I can't believe that anybody would vote for him. What a moron!"
"How can people vote that way? Don't they have a conscience?"
Welcome to an incredibly rancorous and divisive U.S. election season. "Beliefs, value systems, political identity. Call it what you will, but Americans are more divided over politics … now than at any point for the last quarter-century," says journalist Nicole Debevec.1
She may be understating the case.
What's the tenor in your school's faculty room during this election year? My guess is that there are discussions about too much paperwork, too much testing, and too little time. Maybe the dialogue is about the local football team doing worse than expected, or perhaps teachers are sharing strategies for how best to train the principal. And hopefully the principal is doing better than the football team!
But it is a presidential election year, and if your school is like mine, there is a lot of conversation about the candidates, some of it quite heated. Many of my staff members are avidly following the state, federal, and local elections; and some are working to support a candidate or two. The political bumper stickers in the staff parking lot are many and varied. So, too, is the conversation in my faculty lounge.
This is as it should be. Democracy relies on citizens—including educators—becoming involved. And educators often become very involved. Whether working for the passage of a tax levy or supporting candidates who value education, teachers and principals are often integral parts of the election process.
That's sure the case for me. As a principal, I've welcomed voters who used my school as their polling place. Our district had a bond issue on the ballot, and we figured that offering coffee and donuts to voters wouldn't hurt our chances. Today, I support candidates, attend their rallies, and avidly discuss politics with anyone who will listen.
Sometimes this political passion can present a problem. That's because when we are talking politics, we can forget to apply the same principles of respect that are so important in other interactions.
We know that all people warrant respect simply because, well, they are people. Yet appreciating people who are different from us isn't always easy. We are comfortable with folks whose appearance and behavior reflect our own identities. We fall in concert with those people who root for the same teams, favor the same television shows and movies, and even dress similarly to us. After all, their actions support who we are, so of course we are predisposed to favor them!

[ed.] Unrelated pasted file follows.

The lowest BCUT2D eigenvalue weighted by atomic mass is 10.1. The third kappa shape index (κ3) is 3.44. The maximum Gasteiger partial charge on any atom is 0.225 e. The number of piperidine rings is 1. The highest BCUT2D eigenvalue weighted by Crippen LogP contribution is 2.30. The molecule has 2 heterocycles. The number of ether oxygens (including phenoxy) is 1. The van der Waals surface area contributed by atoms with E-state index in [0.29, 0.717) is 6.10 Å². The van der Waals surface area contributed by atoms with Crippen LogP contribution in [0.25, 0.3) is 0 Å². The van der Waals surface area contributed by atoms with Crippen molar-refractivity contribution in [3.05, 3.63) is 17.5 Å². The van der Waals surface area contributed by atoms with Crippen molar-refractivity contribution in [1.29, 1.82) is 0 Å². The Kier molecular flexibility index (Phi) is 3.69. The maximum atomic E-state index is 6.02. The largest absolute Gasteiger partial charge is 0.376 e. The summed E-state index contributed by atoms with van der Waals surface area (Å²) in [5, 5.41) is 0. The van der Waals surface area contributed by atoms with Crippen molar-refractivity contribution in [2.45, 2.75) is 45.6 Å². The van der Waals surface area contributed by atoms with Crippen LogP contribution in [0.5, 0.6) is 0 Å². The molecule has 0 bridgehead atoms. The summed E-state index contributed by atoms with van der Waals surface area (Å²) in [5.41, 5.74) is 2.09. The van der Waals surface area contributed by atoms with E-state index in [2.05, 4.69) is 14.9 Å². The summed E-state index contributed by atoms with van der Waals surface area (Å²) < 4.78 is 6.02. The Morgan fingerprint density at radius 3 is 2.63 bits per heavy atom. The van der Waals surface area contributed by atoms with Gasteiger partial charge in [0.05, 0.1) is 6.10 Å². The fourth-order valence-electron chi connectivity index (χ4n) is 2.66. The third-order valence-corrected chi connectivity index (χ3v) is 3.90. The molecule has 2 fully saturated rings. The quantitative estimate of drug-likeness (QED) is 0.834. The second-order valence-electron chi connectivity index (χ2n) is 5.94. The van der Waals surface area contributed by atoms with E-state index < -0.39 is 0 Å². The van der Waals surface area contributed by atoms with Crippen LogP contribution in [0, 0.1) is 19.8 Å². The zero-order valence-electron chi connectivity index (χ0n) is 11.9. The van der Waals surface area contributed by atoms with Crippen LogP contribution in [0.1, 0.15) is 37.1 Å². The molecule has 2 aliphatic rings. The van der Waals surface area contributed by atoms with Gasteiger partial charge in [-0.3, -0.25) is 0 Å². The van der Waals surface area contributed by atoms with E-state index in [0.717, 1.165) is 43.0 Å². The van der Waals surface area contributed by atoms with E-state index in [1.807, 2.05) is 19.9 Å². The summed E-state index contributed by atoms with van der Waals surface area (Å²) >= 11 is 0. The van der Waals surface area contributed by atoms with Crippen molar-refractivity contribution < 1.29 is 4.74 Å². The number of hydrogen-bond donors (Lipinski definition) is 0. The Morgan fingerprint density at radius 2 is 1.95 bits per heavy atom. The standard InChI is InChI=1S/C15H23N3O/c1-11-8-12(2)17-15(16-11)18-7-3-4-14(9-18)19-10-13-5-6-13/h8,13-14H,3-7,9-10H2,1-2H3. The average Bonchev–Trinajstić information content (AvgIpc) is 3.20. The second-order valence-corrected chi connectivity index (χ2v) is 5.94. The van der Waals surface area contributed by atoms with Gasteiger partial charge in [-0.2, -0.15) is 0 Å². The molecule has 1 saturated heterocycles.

But it's different when people are different. Try as we might to avoid it, we often feel wariness, suspicion, maybe even fear of someone unlike us. Fortunately, when we become aware of our biases, most of us work to get beyond this feeling, and we often succeed.
Sometimes, however, we fall short when it comes to politics. The respect and thought that we give diversity go out the window when it comes to Democrats, Republicans, tax plans, and tea parties. We wouldn't think of making a racist statement, yet we make incendiary comments about political movements, put down the integrity and motives of candidates, and question the intelligence of people who vote differently than we do. We forget—really, we ignore—the fact that this behavior is an affront to others as well as to the political process. And in schools, comments that demean others reverberate through the halls and can have a pernicious impact on a staff's morale and on the ability to communicate and collaborate.
Appreciating political diversity begins with looking inward. Might this be an issue for you? Have you been careless in your political comments? What about your staff? Has political diversity been discussed at a faculty meeting or by your school's diversity committee?
Progress always begins with identifying the problem, so ask others how they feel about the political discourse at your school. Consider bringing the issue up a faculty meeting. My hunch is that your faculty will agree that respect for political diversity is an issue that needs some attention, just as my faculty did. These conversations began at my school after a teacher correctly noted that we were not valuing diversity of political thought. Her comment caught everyone off-guard, including me, but the more we talked, the more we saw that she was right. Subsequently, we've discussed respecting political diversity at faculty meetings, and I've mentioned it in both staff bulletins and letters to parents.
If you make political discussions a topic for a faculty meeting, divide the group by counting off so that those who generally sit together—and who perhaps already agree—won't automatically be part of the same discussion. Then, have teachers talk among themselves in these smaller groups and see what results. Ask them to reflect on and share their thoughts about whether this is an issue at your school and, if so, what they might do to help create a climate of respect. A meeting like this gives the faculty an opportunity to practice the kind of dialogue that we want our students to learn. Such practice will no doubt come in handy when students start repeating the rhetoric they hear on TV.
The value of political diversity is too important an issue to ignore, particularly now. So when you hear heated talk in the faculty room, how will you respond?